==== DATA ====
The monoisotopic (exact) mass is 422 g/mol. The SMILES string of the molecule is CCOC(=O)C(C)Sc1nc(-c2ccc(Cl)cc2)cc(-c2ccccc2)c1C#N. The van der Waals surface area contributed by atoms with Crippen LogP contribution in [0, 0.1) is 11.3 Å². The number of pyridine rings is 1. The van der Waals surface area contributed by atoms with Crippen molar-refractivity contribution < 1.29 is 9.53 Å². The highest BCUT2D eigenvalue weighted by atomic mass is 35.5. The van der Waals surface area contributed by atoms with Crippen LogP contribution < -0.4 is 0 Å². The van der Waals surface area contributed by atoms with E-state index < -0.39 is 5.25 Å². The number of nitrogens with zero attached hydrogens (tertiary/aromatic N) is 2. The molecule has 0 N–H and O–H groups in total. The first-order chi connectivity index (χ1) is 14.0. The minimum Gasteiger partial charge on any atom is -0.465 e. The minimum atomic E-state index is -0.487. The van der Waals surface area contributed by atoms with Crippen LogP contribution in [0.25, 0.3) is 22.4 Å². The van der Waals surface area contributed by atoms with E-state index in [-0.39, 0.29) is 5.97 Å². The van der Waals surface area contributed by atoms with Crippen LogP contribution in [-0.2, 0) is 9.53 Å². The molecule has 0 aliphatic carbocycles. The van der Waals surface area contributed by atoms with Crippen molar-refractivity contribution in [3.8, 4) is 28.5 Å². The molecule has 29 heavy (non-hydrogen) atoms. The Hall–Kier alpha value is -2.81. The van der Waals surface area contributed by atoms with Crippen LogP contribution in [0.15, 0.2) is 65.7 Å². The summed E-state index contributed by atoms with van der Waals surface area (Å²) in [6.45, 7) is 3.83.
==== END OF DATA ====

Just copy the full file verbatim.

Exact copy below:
The monoisotopic (exact) mass is 422 g/mol. The SMILES string of the molecule is CCOC(=O)C(C)Sc1nc(-c2ccc(Cl)cc2)cc(-c2ccccc2)c1C#N. The van der Waals surface area contributed by atoms with Crippen LogP contribution in [0, 0.1) is 11.3 Å². The number of pyridine rings is 1. The van der Waals surface area contributed by atoms with Crippen molar-refractivity contribution < 1.29 is 9.53 Å². The highest BCUT2D eigenvalue weighted by atomic mass is 35.5. The van der Waals surface area contributed by atoms with Crippen LogP contribution < -0.4 is 0 Å². The van der Waals surface area contributed by atoms with E-state index < -0.39 is 5.25 Å². The number of nitrogens with zero attached hydrogens (tertiary/aromatic N) is 2. The molecule has 0 N–H and O–H groups in total. The first-order chi connectivity index (χ1) is 14.0. The minimum Gasteiger partial charge on any atom is -0.465 e. The minimum atomic E-state index is -0.487. The van der Waals surface area contributed by atoms with Crippen LogP contribution in [0.25, 0.3) is 22.4 Å². The van der Waals surface area contributed by atoms with E-state index in [-0.39, 0.29) is 5.97 Å². The van der Waals surface area contributed by atoms with Crippen LogP contribution in [-0.2, 0) is 9.53 Å². The molecule has 0 aliphatic carbocycles. The van der Waals surface area contributed by atoms with Crippen molar-refractivity contribution in [3.8, 4) is 28.5 Å². The molecule has 29 heavy (non-hydrogen) atoms. The Hall–Kier alpha value is -2.81. The van der Waals surface area contributed by atoms with Crippen LogP contribution in [0.15, 0.2) is 65.7 Å². The summed E-state index contributed by atoms with van der Waals surface area (Å²) in [6.45, 7) is 3.83.